July 2019 - The Birthplace of Country Music
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Mamas, DO Let Your Babies Grow Up to Be Cowboys (or Cowgirls)!

Today is the National Day of the Cowboy, marked in several states on the fourth Saturday of July every year. Country music, in the past and the present, is filled with the images of cowboys and cowgirls, and so we thought we’d mark today with our own celebration of cowboys with a music twist!C

Cowboy songs are said to have originated as a way to soothe nervous and apt-to-stampede cows on cattle drives out west. The yodels and soft crooning sounds in the songs would help to obscure the noises of the night that tended to spook the herd and also act as a kind of lullaby. The songs themselves often reflected a wide range of music, including old ballads, popular Tin Pan Alley tunes, Mexican songs, and blues forms. John A. Lomax published Cowboy Songs and Other Frontier Ballads in 1911, detailing 112 songs that he gathered through requests in newspapers and academic venues and by visiting known cowboy haunts. The first edition had a handwritten foreword by President Theodore Roosevelt.

Google cowboy songs today, and you can find numerous “best cowboy songs” lists, each with the individual author’s subjective preferences – from the well-known, and copyright challenged,“Home on the Range” to The Highwaymen’s “The Last Cowboy Song” to “Good Ride Cowboy,” Garth Brooks’ tribute to rodeo rider and sing Chris LeDoux. My personal favorite has always been “Mamas Don’t Let Your Babies Grow Up to Be Cowboys,” a love that began with the Alvin and The Chipmunks version of 1981 when I was a kid and thankfully later evolved to the much-better version by Willie Nelson and Waylon Jennings!

In line with cowboy music, there have been numerous musical cowboys on radio, records, and screen throughout the years. Gene Autry, “The Singing Cowboy,” did it all: singing, writing songs, acting, rodeo riding. He even owned a Major League baseball team in California for over 30 years. Autry has five stars on the Hollywood Walk of Fame, recorded over 600 songs – many of which were also written or co-written by him, starred in 93 films, and hosted his own television show. He is most well-known for “Back in the Saddle Again,” but his biggest hit wasn’t about the American West or cowboys at all – instead it was the Christmas classic, “Rudolph the Red-Nosed Reindeer.”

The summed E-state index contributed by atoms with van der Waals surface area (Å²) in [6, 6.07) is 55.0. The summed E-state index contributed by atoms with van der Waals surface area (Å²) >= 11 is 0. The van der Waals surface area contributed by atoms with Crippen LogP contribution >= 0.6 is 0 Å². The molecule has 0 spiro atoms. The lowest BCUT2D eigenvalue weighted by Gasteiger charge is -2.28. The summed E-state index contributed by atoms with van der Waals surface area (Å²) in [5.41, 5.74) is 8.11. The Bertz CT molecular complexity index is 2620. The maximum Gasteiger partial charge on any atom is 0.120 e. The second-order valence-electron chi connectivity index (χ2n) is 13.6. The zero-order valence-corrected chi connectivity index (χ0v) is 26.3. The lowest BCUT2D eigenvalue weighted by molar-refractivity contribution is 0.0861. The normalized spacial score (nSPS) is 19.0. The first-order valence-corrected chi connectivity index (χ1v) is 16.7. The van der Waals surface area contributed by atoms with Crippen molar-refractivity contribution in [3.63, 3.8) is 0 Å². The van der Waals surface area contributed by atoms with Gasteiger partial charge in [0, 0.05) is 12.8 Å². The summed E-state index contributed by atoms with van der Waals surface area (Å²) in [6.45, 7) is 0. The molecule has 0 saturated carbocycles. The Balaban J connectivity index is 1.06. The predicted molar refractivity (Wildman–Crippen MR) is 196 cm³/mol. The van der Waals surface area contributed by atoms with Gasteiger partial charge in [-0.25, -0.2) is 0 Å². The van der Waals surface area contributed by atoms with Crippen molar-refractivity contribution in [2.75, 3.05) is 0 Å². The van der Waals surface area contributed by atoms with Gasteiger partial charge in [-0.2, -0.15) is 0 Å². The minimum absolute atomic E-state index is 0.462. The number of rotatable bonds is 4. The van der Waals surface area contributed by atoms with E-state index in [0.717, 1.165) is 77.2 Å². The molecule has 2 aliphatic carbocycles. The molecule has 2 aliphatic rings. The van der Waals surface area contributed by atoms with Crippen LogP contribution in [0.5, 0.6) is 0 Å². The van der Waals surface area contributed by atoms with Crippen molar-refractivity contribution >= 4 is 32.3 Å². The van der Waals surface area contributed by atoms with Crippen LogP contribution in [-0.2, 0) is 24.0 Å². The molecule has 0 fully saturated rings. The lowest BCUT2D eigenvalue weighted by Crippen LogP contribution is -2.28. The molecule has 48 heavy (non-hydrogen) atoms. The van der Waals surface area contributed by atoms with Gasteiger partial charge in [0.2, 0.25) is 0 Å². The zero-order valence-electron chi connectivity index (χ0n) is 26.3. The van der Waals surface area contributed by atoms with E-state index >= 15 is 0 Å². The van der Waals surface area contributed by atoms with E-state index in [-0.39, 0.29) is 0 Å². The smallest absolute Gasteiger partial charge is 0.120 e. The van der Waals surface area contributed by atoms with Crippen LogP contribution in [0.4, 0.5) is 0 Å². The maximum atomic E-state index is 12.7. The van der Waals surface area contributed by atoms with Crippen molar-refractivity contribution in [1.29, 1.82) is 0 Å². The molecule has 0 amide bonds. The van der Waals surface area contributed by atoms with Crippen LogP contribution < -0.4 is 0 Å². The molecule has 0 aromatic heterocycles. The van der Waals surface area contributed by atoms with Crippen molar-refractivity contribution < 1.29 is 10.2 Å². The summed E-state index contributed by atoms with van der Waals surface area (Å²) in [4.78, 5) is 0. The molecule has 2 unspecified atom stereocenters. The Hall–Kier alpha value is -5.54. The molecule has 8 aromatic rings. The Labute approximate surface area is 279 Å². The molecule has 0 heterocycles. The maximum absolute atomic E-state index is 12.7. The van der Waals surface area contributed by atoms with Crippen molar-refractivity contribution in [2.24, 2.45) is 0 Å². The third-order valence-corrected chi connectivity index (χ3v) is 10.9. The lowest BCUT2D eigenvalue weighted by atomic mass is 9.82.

Grave of Gene Autry with a large memorial in the ground with his name and numerous accolades from American hero to Gentleman.
Gene Autry’s grave notes him as “America’s favorite cowboy” and “A believer in our western heritage.” Photograph by Arthur Dark from Wikimedia Commons

Roy Rogers and Dale Evans epitomize the musical cowboy and cowgirl. As a husband-and-wife team, they recorded songs and acted together; Evans was also a prolific songwriter. The song that is most associated with them is “Happy Trails.” Rogers, known as “The King of the Cowboys,” also brought his palomino Trigger and dog Bullet into many of his films and television shows. An exhibit on Evans at the National Cowgirl Museum & Hall of Fame in Fort Worth, Texas, shares this quote from her, the perfect tribute to the cowgirl’s strength and independence:

“‘Cowgirl’ is an attitude really. A pioneer spirit, a special American brand of courage. The cowgirl faces life head-on, lives by her own lights, and makes no excuses. Cowgirls take stands; they speak up. They defend things they hold dear.”


Left: Cover of Dale Evans comic book showing Evans in cowgirl gear with a palomino horse; Center: Signature and impressions in concrete noting To Sid, Many happy trails, Roy Rogers and Trigger, with handprints, footprints, and hoof prints. Right: Roy Rogers and Dale Evans in matching western wear.
Left: Dale Evans was featured in her own comic book series in the 1940s and 1950s.
Center: Roy Rogers’ and Trigger’s “signatures” at Grauman’s Chinese Theater in Hollywood. Photograph by NativeForeigner on Wikimedia Commons
Right: Roy Rogers and Dale Evans at the 61st Academy Awards. Photograph by Alan Light on Wikimedia Commons

Patsy Montana, born Ruby Rose Blevins, was another singing cowgirl. While visiting the World’s Fair in Chicago in 1933, Montana auditioned for a crooner role but ended up working with the Prairie Ramblers on WLS’s National Barn Dance, where she performed for around 20 years. She was the first female country music performer to have a million-selling record with “I Want to Be a Cowboy’s Sweetheart,” which was released in 1935. Her influence can be seen in later singers such as Patsy Cline and Devon Dawson, who provided the singing voice of Jessie the Yodeling Cowgirl from Toy Story.

Dom Flemons Smithsonian Folkways album Black Cowboys, released in 2018, explores the history, music, and culture of the American Wild West from the perspective of the thousands of African American cowboys who also rode the ranges and pioneered the trails out west. Flemons’ album, and the research he did into the subject, underlines that cowboys weren’t exclusively white, despite popular imagery. One interesting character noted by Flemons is Bass Reeves, who became the first black deputy U.S. Marshall out west but also may have been the inspiration for the character of the Lone Ranger! Songs on the album include the familiar “Home on the Range,” “Goodbye Old Paint,” which was credited to a former slave and later cowboy, and an original song by Flemons that honors black movie cowboy Bill Hickett.